Taylor (2012) documents that in advanced economies, “the financial sector is now larger than it ever has been. The increase in size has been dramatic since the 1980s; after that date, compared with what had been the norm for more than a century, banks almost doubled their size relative to GDP measured by loan activity, and almost tripled measured by total balance sheet size”. ,  Inter alia, the increasing socialisation of banks’ costs – i.e. the safety nets which governments have extended to the banking system over time – that is not matched by a socialisation of banks’ profits, which in fact remain private, can be responsible for the banks’ relatively low equity buffers.  In other words, as the banking system became progressively too big to fail, it could operate with less own capital, thanks to increasing implicit guarantees from the government. On the other hand, r ecent research at the ECB and at the Bank for International Settlements (BIS) shows that the continuing increase of the financial sector size has not always contributed to higher economic growth, in particular since the late 1990s.  In fact, some empirical evidence suggests that, above a certain threshold, the effects of finance on the growth potential weaken with the degree of economic development, as the effect of finance on growth is not necessarily monotonic. This phenomenon is connected to the complex non-linearities involved in the finance-growth nexus, causing the effect of finance on growth to peter out over the development cycle, as well as to the trade-off between growth and tail risk exacerbated by the expansion of the financial sector.
All the previous analyses seem to indicate that, from a social perspective, the cost of highly capitalised banks would in fact be relatively low. The relatively cheap cost of debt in comparison with the cost of equity is due, among other factors, to the widespread tax advantage of debt financing has over equity financing. It is also due to an implicit subsidy on debt funding that stems from implicit government guarantees for the banks, which is partly passed on to customers. A relatively higher level of equity funding reduces the riskiness of the banking system, and therefore the need of costly bail-outs, so that in the long run, taxpayers should be better off.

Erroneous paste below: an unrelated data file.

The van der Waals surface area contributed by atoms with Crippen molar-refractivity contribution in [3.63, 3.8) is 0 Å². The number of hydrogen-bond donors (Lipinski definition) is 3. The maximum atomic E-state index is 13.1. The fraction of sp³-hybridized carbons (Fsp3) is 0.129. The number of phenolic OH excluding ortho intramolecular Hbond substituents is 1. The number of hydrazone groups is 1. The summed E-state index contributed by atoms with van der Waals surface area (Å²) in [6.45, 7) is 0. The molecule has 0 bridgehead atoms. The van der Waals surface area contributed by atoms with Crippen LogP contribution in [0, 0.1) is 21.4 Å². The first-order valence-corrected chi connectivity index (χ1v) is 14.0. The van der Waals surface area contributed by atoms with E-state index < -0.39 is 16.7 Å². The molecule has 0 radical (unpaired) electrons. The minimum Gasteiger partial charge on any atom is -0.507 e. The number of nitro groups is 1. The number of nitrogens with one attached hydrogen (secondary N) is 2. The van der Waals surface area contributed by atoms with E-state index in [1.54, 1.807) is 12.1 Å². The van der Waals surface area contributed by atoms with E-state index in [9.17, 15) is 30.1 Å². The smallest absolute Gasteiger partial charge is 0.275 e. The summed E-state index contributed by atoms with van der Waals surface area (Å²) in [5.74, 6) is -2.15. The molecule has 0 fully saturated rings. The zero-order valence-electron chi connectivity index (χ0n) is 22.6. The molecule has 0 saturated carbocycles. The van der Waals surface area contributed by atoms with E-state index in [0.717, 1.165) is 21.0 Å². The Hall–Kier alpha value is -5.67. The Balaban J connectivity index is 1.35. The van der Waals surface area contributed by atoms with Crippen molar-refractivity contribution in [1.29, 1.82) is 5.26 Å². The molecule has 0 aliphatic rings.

The theoretical underpinning behind these ideas is the M&M theorem which states that if certain assumptions hold (symmetric information and rational behaviour of market participants, complete, frictionless markets, etc.), the funding structure of a firm is irrelevant for the value or funding costs of the firm. In an M&M world, the primary differences between the costs of debt and equity can stem only from their disparate tax treatment. The relevant point is that more capital reduces the volatility of the return on equity and increases the safety of debt, thereby it should reduce the market’s required returns on both equity and debt. This means that the equity risk for a bank should decline linearly with leverage.
These analyses, however, take a long-term view, whereas the problems may lie in the short-term effects. While the basic results of the M&M theorem may approximately hold in the long term, in itself a controversial statement after the crisis, financial markets are characterised, in the short run, by information asymmetries, myopic agents not optimizing inter-temporally and other frictions, which can be especially prevalent in distressed periods.